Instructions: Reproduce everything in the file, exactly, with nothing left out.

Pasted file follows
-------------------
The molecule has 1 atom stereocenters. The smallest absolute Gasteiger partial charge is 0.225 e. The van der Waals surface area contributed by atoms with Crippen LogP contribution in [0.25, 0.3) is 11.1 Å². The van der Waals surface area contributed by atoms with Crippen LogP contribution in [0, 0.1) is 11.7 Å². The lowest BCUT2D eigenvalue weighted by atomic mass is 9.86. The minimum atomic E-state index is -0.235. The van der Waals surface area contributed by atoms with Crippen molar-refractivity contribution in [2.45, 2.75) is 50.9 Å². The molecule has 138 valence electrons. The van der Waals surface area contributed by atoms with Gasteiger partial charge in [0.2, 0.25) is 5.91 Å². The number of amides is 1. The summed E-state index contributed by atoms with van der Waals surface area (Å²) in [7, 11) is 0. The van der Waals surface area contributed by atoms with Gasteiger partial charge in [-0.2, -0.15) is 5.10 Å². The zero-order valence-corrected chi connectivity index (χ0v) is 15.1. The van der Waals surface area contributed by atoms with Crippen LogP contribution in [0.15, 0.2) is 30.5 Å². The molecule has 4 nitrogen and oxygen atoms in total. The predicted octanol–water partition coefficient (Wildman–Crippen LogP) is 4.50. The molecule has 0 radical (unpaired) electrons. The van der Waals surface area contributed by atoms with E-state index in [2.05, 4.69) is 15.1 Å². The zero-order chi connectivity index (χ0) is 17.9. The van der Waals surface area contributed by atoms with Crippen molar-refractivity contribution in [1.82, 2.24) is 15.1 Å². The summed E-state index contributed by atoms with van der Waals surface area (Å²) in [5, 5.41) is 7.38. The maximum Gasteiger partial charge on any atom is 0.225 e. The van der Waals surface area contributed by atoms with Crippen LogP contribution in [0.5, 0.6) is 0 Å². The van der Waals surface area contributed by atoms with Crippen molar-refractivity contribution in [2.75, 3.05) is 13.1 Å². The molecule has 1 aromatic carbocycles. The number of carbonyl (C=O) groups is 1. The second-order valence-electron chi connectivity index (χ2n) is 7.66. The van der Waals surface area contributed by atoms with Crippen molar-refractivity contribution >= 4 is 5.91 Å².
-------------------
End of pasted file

The molecule has 1 atom stereocenters. The smallest absolute Gasteiger partial charge is 0.225 e. The van der Waals surface area contributed by atoms with Crippen LogP contribution in [0.25, 0.3) is 11.1 Å². The van der Waals surface area contributed by atoms with Crippen LogP contribution in [0, 0.1) is 11.7 Å². The lowest BCUT2D eigenvalue weighted by atomic mass is 9.86. The minimum atomic E-state index is -0.235. The van der Waals surface area contributed by atoms with Crippen molar-refractivity contribution in [2.45, 2.75) is 50.9 Å². The molecule has 138 valence electrons. The van der Waals surface area contributed by atoms with Gasteiger partial charge in [0.2, 0.25) is 5.91 Å². The number of amides is 1. The summed E-state index contributed by atoms with van der Waals surface area (Å²) in [7, 11) is 0. The van der Waals surface area contributed by atoms with Gasteiger partial charge in [-0.2, -0.15) is 5.10 Å². The zero-order valence-corrected chi connectivity index (χ0v) is 15.1. The van der Waals surface area contributed by atoms with Crippen LogP contribution in [0.15, 0.2) is 30.5 Å². The molecule has 4 nitrogen and oxygen atoms in total. The predicted octanol–water partition coefficient (Wildman–Crippen LogP) is 4.50. The molecule has 0 radical (unpaired) electrons. The van der Waals surface area contributed by atoms with E-state index in [2.05, 4.69) is 15.1 Å². The zero-order chi connectivity index (χ0) is 17.9. The van der Waals surface area contributed by atoms with Crippen molar-refractivity contribution in [1.82, 2.24) is 15.1 Å². The summed E-state index contributed by atoms with van der Waals surface area (Å²) in [5, 5.41) is 7.38. The maximum Gasteiger partial charge on any atom is 0.225 e. The van der Waals surface area contributed by atoms with Crippen LogP contribution in [0.5, 0.6) is 0 Å². The van der Waals surface area contributed by atoms with Crippen molar-refractivity contribution in [2.75, 3.05) is 13.1 Å². The molecule has 1 aromatic carbocycles. The number of carbonyl (C=O) groups is 1. The second-order valence-electron chi connectivity index (χ2n) is 7.66. The van der Waals surface area contributed by atoms with Crippen molar-refractivity contribution >= 4 is 5.91 Å².